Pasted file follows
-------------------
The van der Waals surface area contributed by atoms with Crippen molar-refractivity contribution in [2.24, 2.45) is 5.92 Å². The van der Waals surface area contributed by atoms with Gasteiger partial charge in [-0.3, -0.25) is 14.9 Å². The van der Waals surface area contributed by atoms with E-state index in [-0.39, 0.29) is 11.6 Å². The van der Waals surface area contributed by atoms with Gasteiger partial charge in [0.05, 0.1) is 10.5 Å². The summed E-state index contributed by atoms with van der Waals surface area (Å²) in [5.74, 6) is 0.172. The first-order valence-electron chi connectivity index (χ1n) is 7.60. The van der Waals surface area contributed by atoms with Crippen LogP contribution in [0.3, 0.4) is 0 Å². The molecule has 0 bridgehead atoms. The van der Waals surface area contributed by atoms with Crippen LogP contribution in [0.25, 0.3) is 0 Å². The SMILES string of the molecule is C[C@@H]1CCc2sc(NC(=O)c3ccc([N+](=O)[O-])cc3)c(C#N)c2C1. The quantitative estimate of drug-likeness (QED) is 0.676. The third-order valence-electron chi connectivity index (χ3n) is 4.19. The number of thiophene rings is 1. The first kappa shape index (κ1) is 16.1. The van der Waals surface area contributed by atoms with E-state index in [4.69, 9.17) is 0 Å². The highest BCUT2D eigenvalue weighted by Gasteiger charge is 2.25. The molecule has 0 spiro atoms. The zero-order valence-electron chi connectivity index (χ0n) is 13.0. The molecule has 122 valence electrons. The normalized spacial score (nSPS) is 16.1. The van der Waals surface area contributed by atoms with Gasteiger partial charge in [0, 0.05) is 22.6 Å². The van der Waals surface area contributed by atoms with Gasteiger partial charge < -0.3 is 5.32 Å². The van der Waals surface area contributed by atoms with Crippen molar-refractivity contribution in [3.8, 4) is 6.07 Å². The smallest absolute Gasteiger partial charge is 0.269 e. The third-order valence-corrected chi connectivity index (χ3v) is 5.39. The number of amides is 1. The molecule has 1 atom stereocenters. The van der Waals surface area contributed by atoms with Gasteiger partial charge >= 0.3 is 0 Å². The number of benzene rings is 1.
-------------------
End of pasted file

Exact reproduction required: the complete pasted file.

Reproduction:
The van der Waals surface area contributed by atoms with Crippen molar-refractivity contribution in [2.24, 2.45) is 5.92 Å². The van der Waals surface area contributed by atoms with Gasteiger partial charge in [-0.3, -0.25) is 14.9 Å². The van der Waals surface area contributed by atoms with E-state index in [-0.39, 0.29) is 11.6 Å². The van der Waals surface area contributed by atoms with Gasteiger partial charge in [0.05, 0.1) is 10.5 Å². The summed E-state index contributed by atoms with van der Waals surface area (Å²) in [5.74, 6) is 0.172. The first-order valence-electron chi connectivity index (χ1n) is 7.60. The van der Waals surface area contributed by atoms with Crippen LogP contribution in [0.3, 0.4) is 0 Å². The molecule has 0 bridgehead atoms. The van der Waals surface area contributed by atoms with Crippen LogP contribution in [0.25, 0.3) is 0 Å². The SMILES string of the molecule is C[C@@H]1CCc2sc(NC(=O)c3ccc([N+](=O)[O-])cc3)c(C#N)c2C1. The quantitative estimate of drug-likeness (QED) is 0.676. The third-order valence-electron chi connectivity index (χ3n) is 4.19. The number of thiophene rings is 1. The first kappa shape index (κ1) is 16.1. The van der Waals surface area contributed by atoms with E-state index in [4.69, 9.17) is 0 Å². The highest BCUT2D eigenvalue weighted by Gasteiger charge is 2.25. The molecule has 0 spiro atoms. The zero-order valence-electron chi connectivity index (χ0n) is 13.0. The molecule has 122 valence electrons. The normalized spacial score (nSPS) is 16.1. The van der Waals surface area contributed by atoms with Gasteiger partial charge in [0, 0.05) is 22.6 Å². The van der Waals surface area contributed by atoms with Gasteiger partial charge < -0.3 is 5.32 Å². The van der Waals surface area contributed by atoms with Crippen molar-refractivity contribution in [3.8, 4) is 6.07 Å². The smallest absolute Gasteiger partial charge is 0.269 e. The third-order valence-corrected chi connectivity index (χ3v) is 5.39. The number of amides is 1. The molecule has 1 atom stereocenters. The van der Waals surface area contributed by atoms with Gasteiger partial charge >= 0.3 is 0 Å². The number of benzene rings is 1.